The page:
My warmest thanks to the cast, who are all named in the footnotes, to Simon Brett, who has helped me to be accurate about the early days, to Paddy Kingsland for great help and moral support at the time and some memory-jogging lunches that helped me with the footnotes, to Alick Hale-Munro for his fantastic hard work on the shows and his magnificent door clunks, to Paul Hawdon, Lisa Braun and Cohn Duff, who helped him, to Dick Mills and Harry Parker at the Radiophonic Workshop, to my then head of department, David Hatch, who helped me make the impossible deadline of the second series, to Richard Wade, who kept repeating the show on Radio 4 at all hours of the day and night, to my ex-secretary Anne Ling, who was superbly unflappable at the time, who typed the script whenever she was given a chance and who has been of great assistance in getting various bits and pieces together for this book, and finally to Douglas for giving me such a tremendous opportunity as a producer. May we share many more large meals.

  Geoffrey Perkins

  July 1985

  Introduction to the 25th Anniversary Edition

  Having just re-read my first introduction I was reminded that we did indeed share and enjoy many more large meals but it was poignant to read this introduction again with its constant referrals to Douglas as if he is still with us.

  The morning that John Lennon was shot I remember being woken up by Douglas, who just wanted to talk about his shock. In a terrible echo, on 11 May 2001 I was woken up to be told of Douglas’s own sudden death and, in turn, I phoned several other people wanting to talk about the shock and to share memories of him.




  Often enthusiastic and clumsy at the same time. Things that weren’t nailed down were in trouble once Douglas got going.

  Tactless. I got quite a few calls over the years about exciting-sounding projects only to find out that he was actually phoning me to see if I had the number of someone else who he would rather like to do it; or that a project which sounded fantastic and involved travelling round the world for six months would actually involve me being in London for six months editing random bits of tape that he would send back from exotic places.

  Impractical. The Footlights show where I first came across him was pure Douglas. Inspired ideas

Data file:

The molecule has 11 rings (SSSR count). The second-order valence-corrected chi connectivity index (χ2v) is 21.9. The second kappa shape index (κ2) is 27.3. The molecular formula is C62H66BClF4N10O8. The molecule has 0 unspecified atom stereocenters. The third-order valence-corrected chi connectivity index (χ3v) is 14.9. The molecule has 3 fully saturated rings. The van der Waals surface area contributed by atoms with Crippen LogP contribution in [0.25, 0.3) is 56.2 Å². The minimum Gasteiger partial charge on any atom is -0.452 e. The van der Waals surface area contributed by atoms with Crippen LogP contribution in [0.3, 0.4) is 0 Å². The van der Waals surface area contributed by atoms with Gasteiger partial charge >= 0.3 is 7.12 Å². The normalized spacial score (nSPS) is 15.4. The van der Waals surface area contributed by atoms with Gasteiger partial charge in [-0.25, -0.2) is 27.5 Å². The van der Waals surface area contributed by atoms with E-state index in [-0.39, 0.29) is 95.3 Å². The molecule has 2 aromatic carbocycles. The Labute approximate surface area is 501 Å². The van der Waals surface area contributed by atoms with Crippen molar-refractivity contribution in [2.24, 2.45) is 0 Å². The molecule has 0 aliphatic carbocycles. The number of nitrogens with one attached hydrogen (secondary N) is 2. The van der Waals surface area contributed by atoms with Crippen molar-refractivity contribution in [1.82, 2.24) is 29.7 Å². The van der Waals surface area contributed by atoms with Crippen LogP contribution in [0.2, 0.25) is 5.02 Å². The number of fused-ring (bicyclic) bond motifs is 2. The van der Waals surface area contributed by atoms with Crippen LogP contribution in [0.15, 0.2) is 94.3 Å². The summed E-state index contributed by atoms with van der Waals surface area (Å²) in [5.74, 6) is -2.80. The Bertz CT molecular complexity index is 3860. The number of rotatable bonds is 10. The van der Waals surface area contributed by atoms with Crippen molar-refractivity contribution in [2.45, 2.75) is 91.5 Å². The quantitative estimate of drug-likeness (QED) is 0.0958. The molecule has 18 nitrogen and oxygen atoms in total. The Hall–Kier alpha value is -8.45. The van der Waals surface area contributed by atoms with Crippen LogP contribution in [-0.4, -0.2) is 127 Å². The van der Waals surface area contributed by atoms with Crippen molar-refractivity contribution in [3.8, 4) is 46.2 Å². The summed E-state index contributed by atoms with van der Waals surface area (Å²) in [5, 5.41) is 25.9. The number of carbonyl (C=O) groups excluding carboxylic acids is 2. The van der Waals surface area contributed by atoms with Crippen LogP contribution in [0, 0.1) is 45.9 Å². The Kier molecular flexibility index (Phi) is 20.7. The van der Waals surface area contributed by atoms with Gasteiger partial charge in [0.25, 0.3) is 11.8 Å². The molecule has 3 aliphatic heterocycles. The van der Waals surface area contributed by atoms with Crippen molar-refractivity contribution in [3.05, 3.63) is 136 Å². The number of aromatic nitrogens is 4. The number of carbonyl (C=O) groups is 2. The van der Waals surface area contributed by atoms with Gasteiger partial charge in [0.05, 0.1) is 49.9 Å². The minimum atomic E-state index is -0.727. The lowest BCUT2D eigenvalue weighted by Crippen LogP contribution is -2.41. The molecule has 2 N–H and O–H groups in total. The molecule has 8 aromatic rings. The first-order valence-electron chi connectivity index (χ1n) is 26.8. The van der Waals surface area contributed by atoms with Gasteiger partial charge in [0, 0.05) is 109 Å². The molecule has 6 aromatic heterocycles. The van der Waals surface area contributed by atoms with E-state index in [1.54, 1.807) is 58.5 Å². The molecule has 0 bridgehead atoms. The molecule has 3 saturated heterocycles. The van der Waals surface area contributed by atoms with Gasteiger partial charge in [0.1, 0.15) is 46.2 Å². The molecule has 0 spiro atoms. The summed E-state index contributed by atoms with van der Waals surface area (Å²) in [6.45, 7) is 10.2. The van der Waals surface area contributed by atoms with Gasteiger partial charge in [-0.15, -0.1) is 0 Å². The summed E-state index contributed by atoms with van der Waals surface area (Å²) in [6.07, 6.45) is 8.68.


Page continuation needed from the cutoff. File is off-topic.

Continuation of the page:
crashed up against impossible staging. I remember an endless blackout while a huge pillar was manhandled on stage with an actor sitting on top of it. Some twenty years later I was in Douglas’s flat with Jimmy Mulville (curiously the same person who had been heckling Douglas as he went through the chair at that Footlights after-show party). We had come to talk to Douglas about working with us at Hat-Trick and for about an hour Douglas, with all the huge enthusiasm he could muster (which was quite a bit), talked about some of his ideas. The main one seemed to involve sending him round the world (there’s obviously a theme here) to deliver a lecture. This would be exactly the same lecture in each place, but the big thing was apparently going to be that people would then be able to access any part of this from a whole range of different lecture halls. When Douglas finally paused to take breath and left the room for a second I turned to Jimmy and said, ‘Any idea what Douglas has been talking about for the last hour?’ and Jimmy replied, ‘No. Absolutely none.’

  Generous. He could be enormously kind. At a moment some years ago of personal tragedy he was the person who dropped everything to be with us and was hugely generous in ways which we only found out about quite a bit later.

  Brilliant. Like Marvin, he had a brain the size of a planet. And he had a breadth of interests that I hadn’t fully appreciated until someone at his memorial service berated me for a fixation with Hitchhiker’s as Douglas’ one big thing, pointing out that his knowledge and enthusiasm for both conservation and computers had had a massive impact on saving wildlife in Africa.

  It’s hard to remember now that the radio series of Hitchhiker’s was almost Douglas’ last attempt to make it as a comedy writer. He had been struggling to get anything on a variety of topical shows like the long- running Radio 4 series Week Ending. But the other side of someone who was a bit of a flop as a topical one-line-joke writer turned out to be someone who was just about the best ever writer of sustained, inventive surreal comic narrative.